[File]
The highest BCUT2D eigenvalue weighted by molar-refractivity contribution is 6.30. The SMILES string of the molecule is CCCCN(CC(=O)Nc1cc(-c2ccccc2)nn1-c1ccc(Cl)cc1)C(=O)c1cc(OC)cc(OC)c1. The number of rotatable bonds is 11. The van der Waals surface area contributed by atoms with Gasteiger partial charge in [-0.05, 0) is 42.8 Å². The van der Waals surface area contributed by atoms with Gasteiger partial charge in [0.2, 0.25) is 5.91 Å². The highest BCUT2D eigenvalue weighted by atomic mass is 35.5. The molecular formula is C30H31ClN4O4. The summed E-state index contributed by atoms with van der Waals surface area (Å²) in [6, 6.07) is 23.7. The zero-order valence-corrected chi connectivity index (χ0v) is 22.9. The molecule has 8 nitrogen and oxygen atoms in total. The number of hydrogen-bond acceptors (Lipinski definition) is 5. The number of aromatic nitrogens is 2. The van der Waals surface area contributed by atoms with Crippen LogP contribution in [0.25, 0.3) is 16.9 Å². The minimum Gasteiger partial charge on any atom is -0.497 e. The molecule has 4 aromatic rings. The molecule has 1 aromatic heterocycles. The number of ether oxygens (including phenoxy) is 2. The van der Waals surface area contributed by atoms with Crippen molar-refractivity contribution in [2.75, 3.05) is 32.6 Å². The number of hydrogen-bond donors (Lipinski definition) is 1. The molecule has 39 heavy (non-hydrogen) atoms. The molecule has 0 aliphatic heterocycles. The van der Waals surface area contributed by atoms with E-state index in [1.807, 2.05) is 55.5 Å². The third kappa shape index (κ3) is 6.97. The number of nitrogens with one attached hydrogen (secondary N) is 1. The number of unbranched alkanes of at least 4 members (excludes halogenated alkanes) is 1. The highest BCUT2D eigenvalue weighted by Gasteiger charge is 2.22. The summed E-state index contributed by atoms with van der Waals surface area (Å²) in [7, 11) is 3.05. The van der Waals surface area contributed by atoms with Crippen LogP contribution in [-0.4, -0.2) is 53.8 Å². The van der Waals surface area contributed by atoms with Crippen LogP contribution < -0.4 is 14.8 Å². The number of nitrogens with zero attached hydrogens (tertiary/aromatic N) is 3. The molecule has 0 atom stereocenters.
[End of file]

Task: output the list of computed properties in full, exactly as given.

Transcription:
The highest BCUT2D eigenvalue weighted by molar-refractivity contribution is 6.30. The SMILES string of the molecule is CCCCN(CC(=O)Nc1cc(-c2ccccc2)nn1-c1ccc(Cl)cc1)C(=O)c1cc(OC)cc(OC)c1. The number of rotatable bonds is 11. The van der Waals surface area contributed by atoms with Gasteiger partial charge in [-0.05, 0) is 42.8 Å². The van der Waals surface area contributed by atoms with Gasteiger partial charge in [0.2, 0.25) is 5.91 Å². The highest BCUT2D eigenvalue weighted by atomic mass is 35.5. The molecular formula is C30H31ClN4O4. The summed E-state index contributed by atoms with van der Waals surface area (Å²) in [6, 6.07) is 23.7. The zero-order valence-corrected chi connectivity index (χ0v) is 22.9. The molecule has 8 nitrogen and oxygen atoms in total. The number of hydrogen-bond acceptors (Lipinski definition) is 5. The number of aromatic nitrogens is 2. The van der Waals surface area contributed by atoms with Crippen LogP contribution in [0.25, 0.3) is 16.9 Å². The minimum Gasteiger partial charge on any atom is -0.497 e. The molecule has 4 aromatic rings. The molecule has 1 aromatic heterocycles. The number of ether oxygens (including phenoxy) is 2. The van der Waals surface area contributed by atoms with Crippen molar-refractivity contribution in [2.75, 3.05) is 32.6 Å². The number of hydrogen-bond donors (Lipinski definition) is 1. The molecule has 39 heavy (non-hydrogen) atoms. The molecule has 0 aliphatic heterocycles. The van der Waals surface area contributed by atoms with E-state index in [1.807, 2.05) is 55.5 Å². The third kappa shape index (κ3) is 6.97. The number of nitrogens with one attached hydrogen (secondary N) is 1. The number of unbranched alkanes of at least 4 members (excludes halogenated alkanes) is 1. The highest BCUT2D eigenvalue weighted by Gasteiger charge is 2.22. The summed E-state index contributed by atoms with van der Waals surface area (Å²) in [7, 11) is 3.05. The van der Waals surface area contributed by atoms with Crippen LogP contribution in [-0.4, -0.2) is 53.8 Å². The van der Waals surface area contributed by atoms with Crippen LogP contribution < -0.4 is 14.8 Å². The number of nitrogens with zero attached hydrogens (tertiary/aromatic N) is 3. The molecule has 0 atom stereocenters.